“The whole secret of a successful life is to find out what is one’s destiny to do, and then do it.” – Henry Ford
There it is in a nutshell. Success is different to each and every person. What I deem is successful is completely different than what you may consider. As long as you hide behind your fears of pursuing your passion, you will never be successful.
“Stop chasing the money and start chasing the passion.” – Tony Hsieh
Some people may say that money is the measurement of success, however I believe success is not measured by the almighty dollar, instead it is measured by a bar you set for yourself. No one can tell you, you are not successful other than yourself.
Last month’s winner of the #MWWC blog contest was the delightful Loie of CheapWineCurious. She wrote a wonderful piece on Tradition and had the distinct honor of choosing this month’s theme. In case you haven’t figured it out yet, it is Success. Initially, I thought to myself, piece of cake. I can handle this. Then I sat down and thought..and thought..and thought. Nothing came to mind. I was having writer’s block in the worst way. I did not know how to attack this assignment. So, I put it aside and it wasn’t until the reminder came across my notifications that I had the “Ah ha!” moment and knew what I was going to write about. You can read all the entries in this month’s contest and vote for your favorite (maybe mine?) here.
I decided I was going to reach out to someone who stopped chasing the money. Someone who left the security of what he knew and packed up his family to move to Paso Robles and chase his dream instead. To us, Steve and Jackie Gleason of Four Lanterns Winery are amazingly successful, even though he doesn’t classify himself as a success yet. Read on to learn their story.
Steve didn’t always dream of owning a winery. He did however always want to be his own boss. He had a passion for wine, but originally didn’t see it as a business plan. He loved wine since a young age. He admits to underage drinking. (who would believe such a thing?) How could he not grow up drinking wine? He grew up near the Finger Lakes for goodness sake.
It wasn’t until about two years ago that Steve and Jackie decided to plan on purchasing a winery. They purchased the property, which the sellers had stopped farming, and had to actually farm it before they even closed escrow. This is a huge risk, but apparently somewhat common. Think about it, you are laying out a lot of money to farm this property that you don’t even own yet. Once again, it is going on blind faith that all will be alright because you are moving towards making your dream come true.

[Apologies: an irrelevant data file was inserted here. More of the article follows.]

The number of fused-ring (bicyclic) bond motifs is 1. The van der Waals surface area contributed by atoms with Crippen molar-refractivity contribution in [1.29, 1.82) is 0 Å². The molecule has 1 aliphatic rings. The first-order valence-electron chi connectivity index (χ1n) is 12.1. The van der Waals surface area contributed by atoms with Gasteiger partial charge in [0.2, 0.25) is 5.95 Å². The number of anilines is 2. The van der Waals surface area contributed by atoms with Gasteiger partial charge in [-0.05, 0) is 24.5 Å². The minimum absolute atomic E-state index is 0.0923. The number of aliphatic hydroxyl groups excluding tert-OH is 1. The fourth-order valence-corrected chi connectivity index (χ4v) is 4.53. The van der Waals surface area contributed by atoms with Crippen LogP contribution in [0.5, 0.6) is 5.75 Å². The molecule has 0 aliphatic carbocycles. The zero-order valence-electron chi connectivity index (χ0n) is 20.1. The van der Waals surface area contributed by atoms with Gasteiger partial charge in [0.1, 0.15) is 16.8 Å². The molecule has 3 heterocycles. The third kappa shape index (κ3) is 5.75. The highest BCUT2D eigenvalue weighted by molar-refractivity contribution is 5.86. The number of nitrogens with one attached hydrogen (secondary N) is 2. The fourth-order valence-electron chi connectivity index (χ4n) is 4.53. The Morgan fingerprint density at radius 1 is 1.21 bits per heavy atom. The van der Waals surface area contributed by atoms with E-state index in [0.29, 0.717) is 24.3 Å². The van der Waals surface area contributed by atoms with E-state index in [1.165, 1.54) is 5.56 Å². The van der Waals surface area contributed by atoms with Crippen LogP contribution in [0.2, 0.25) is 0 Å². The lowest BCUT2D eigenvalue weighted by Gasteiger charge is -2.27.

Four Lanterns makes several varietals including Pipoul Blanc, Viognier, Granache, Syrah and a Syrah rosé. They are expanding with a Cabernet Sauvignon that is currently in barrel. Additionally, they have planted Carménère and four Rhone whites that are too young to produce viable fruit. They just bottled their second vintage which was about 700 cases. Although, he doesn’t have an ultimate goal in mind, he would like to be somewhere around 5,000 cases within the next five years.
Is reaching a predetermined case production a measurement of success? No, I don’t think so, and neither does Steve. He believes there are several layers to success. First off, product. He feels somewhat successful on this front. They have a well established vineyard with amazing fruit and the all important remarkable vineyard manager in addition to an incredible vintner. Secondly, profit (it does have to come up at some point, but doesn’t need to be the determining factor.) They aren’t looking to hit a “home run” in the profit area, he feels he’d be happy with a positive cash flow allowing them to pay down their debt and generate enough revenue to be able to invest further in their future as a business. They took the leap of faith by investing their personal savings into the business. The wine sales help on this front, but it takes a lot more than that to generate money. There is a lot of “behind the scenes” that goes into the bottle of wine that you purchase. The grapes and vineyards, winery facilities and equipment, and let’s not forget the licensing and other governmental fees, just to name a few. Lastly, success in terms of happiness. This is where I think Steve hit the nail on the head! If you are not happy, you are not successful. He asks himself if the business adds to their happiness. The winery needs to be more than just work. He agrees you need to have a passion for what you are doing and in this realm, he is a success. He would love to have the business be a centering force for the community – a community that includes his neighbors, winemaking friends and members of the wine club.
Ultimately, in order to be successful, you need to have a definition of success in your mind. In Steve’s mind, a major component is having integrity. You need to make wines that you believe in. His statement of “find a market space you want to occupy and be true to it.” speaks volumes to what it really means to be a success.
“To thine own self be true” – William Shakespeare
When choosing the winery name, Steve didn’t do market research, he didn’t take a poll, he didn’t concern himself with what people would think, he went with his heart. He believes, as do we, a small winery must be true to themselves and attract people like themselves. He named his winery after his daughters, the lights of his life. (We named ours in loving memory of our beloved weimaraner, Draco) You can’t pretend who you are. People will see through that. No amount of marketing research allows you to hide behind a mask forever. It is not until you are true to yourself, that you can truly be successful.